Leave this field blank if you are searching for any event in a particular context, or any event in any context.
You can further constrain the search for a particular event by specifying its context ID (interrupt level, process, or idle thread).
Enter the context information by typing it or by dragging the icon of interest into the field. You can also enter the information by selecting the context label from the vertical axis with the middle mouse button, then dragging the word “CONTEXT” that appears into the Context ID field.
If there are multiple contexts with the same name and only a name is entered, the program uses the first context it finds with a matching name.
If the Event field is blank, any data in the Object ID field are ignored, and the next or previous event of any type is found in the specified context.
If the Event field and the Context ID field are blank, then the next or previous event of any type in any context is found.
After you have specified the search parameters, click the appropriate arrow to perform the search.
When the next (or previous) occurrence of the event is found, the Context View graph displays the time interval in which it occurs, and indicates the occurrence that it found by placing a vertical line through it. Timing information is displayed in the Detailed Information field (see “Using the Context View Graph”).
The CPU Search window works the same way, but note that event symbols are not normally displayed in the CPU View graph window. You have to enable symbol display by check marking events in the Display Events/States window. For more information, see “Display Events/States Window”.
To search for another occurrence of the event, you can use the Search window again, or you can use the Search Accelerator icons in the Context Graph. For information on these icons, see “Search Accelerator Icons”.
|Note: You can display multiple Search windows for a graph. Each Search window is labeled sequentially. The first number represents the graph window from which you invoked the Search window, and the second number represents which Search window it is, relative to all Search windows currently displayed for this Context graph. For example, if you have two Context graphs open, the second window you opened is labeled Context View 2. Clicking the S button in this window launches the Search dialog labeled 2.1, the first search for View 2. The next Search window for Context View 2 would be labeled Search 2.2. The maximum number of Search windows for each Context View graph is 16.|
Before using this window, you need to collect system call information, not collected by default. First run irixview as superuser. In the Target window, select Syscall, and collect event data from the local host.
Choosing Windows > System Call Summary then shows system calls that occurred during the collection period, as shown in Figure 6-20.
This choice is located in the Windows menu, and displays the Target window, as shown in Figure 6-21. This window lets you do the following:
If you click and hold the left mouse button over this menu icon, you can choose the unit of time displayed in the Timeline and the Detailed Time Information field (see “Using the Context View Graph” for information on these locations). The choices are:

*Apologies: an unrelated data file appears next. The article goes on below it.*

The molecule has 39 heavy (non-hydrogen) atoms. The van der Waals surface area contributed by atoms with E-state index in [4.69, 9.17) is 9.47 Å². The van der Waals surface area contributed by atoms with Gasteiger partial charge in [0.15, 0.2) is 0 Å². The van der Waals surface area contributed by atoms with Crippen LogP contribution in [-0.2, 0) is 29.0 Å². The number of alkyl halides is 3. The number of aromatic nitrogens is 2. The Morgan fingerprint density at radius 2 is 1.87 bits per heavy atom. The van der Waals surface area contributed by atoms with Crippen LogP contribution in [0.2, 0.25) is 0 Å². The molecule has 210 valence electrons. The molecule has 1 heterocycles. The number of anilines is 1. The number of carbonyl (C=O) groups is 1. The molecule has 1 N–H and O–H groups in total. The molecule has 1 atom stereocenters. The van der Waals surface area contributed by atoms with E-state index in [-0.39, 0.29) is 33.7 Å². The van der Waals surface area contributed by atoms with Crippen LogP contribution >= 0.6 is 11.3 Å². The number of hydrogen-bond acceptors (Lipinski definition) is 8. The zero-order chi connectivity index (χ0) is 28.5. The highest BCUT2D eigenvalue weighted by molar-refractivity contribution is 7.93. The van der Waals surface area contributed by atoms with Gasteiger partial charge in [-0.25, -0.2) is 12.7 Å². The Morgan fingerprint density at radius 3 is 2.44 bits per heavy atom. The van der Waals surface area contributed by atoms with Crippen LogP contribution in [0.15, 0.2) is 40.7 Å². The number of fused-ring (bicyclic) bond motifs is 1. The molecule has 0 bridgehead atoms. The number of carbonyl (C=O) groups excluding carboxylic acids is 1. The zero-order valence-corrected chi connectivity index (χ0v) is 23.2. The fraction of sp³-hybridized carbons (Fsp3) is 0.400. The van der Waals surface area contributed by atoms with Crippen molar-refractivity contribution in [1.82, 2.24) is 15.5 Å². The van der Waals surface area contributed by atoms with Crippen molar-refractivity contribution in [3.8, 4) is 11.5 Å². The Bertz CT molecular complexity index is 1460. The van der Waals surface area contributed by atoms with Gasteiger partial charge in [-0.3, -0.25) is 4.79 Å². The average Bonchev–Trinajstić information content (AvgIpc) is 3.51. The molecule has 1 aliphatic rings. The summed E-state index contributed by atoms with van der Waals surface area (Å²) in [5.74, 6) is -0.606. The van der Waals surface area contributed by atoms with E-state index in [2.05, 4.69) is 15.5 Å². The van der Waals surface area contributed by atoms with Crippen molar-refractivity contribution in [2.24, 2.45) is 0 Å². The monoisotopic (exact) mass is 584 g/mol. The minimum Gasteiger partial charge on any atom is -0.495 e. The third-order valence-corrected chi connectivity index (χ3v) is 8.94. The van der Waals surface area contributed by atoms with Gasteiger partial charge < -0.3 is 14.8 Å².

seconds (the default)
This icon is located in the icon bar of a Context or CPU View graph, which are displayed with the “New Graph” choices in the Windows menu.
When you click this icon, IRIXview displays the View Control window, as shown in Figure 6-24. This window contains commands that let you change how the event log is treated within the graph subwindow.
To use this window, follow these steps:
In the From and To fields, you can specify which time interval, in units of seconds or event sequence numbers, which you would like to examine.
For example, type 1 in the From field and 2.5 in the To field, and then click the Go To button to view the interval from second 1 to second 2.5. Use whole numbers to specify the range of event sequence numbers you want displayed; for example, from 0 to 25, or from 1500 to 2000.
The Left and Right Arrow buttons act like the Pan Left and Pan Right icons on the Context Graph (see “Pan Left/Pan Right Icons”), but are constrained by the Preserve (%) field.
For example, if Preserve is set to 50, the arrows move the view forward or back one-half page at a time (where a page is the width of the current time interval). However, if Preserve is set to 90, they move forward and back just 10% of the current time interval at a time. If Preserve is set to 0, they act the same as the icons on the Context Graph; if Preserve is 100, these arrows are disabled.
The Zoom In and Zoom Out buttons act like the zoom icons (see “Zoom In/Zoom Out Icons”) but are constrained by the Factor field.
For example, if Factor is set to 10, this Zoom In displays 10% of the current time interval and this Zoom Out displays 10 times the current time interval. If Factor is set to 2, they act like the zoom icons on the Context Graph (Zoom In displays half the current time interval and Zoom Out displays 2 times the current interval). But if Factor is set to less than 1, the actions of these zoom buttons are reversed.
Clicking the Display Events button causes the Display Events/States window to appear; see “Display Events/States Window”.
The capital Z (Zoom In) icon lets you focus on details; the lowercase z (Zoom Out) icon lets you focus on a bigger picture. Keyboard shortcuts are available: you can press the Z key to zoom in or the z key to zoom out.
Zoom In halves the time interval displayed, preserving the screen's midpoint. If a sub-interval is selected, the boundaries of the sub-interval become the time interval's boundaries.
For information on selecting a sub-interval, see “Selecting Event Data”.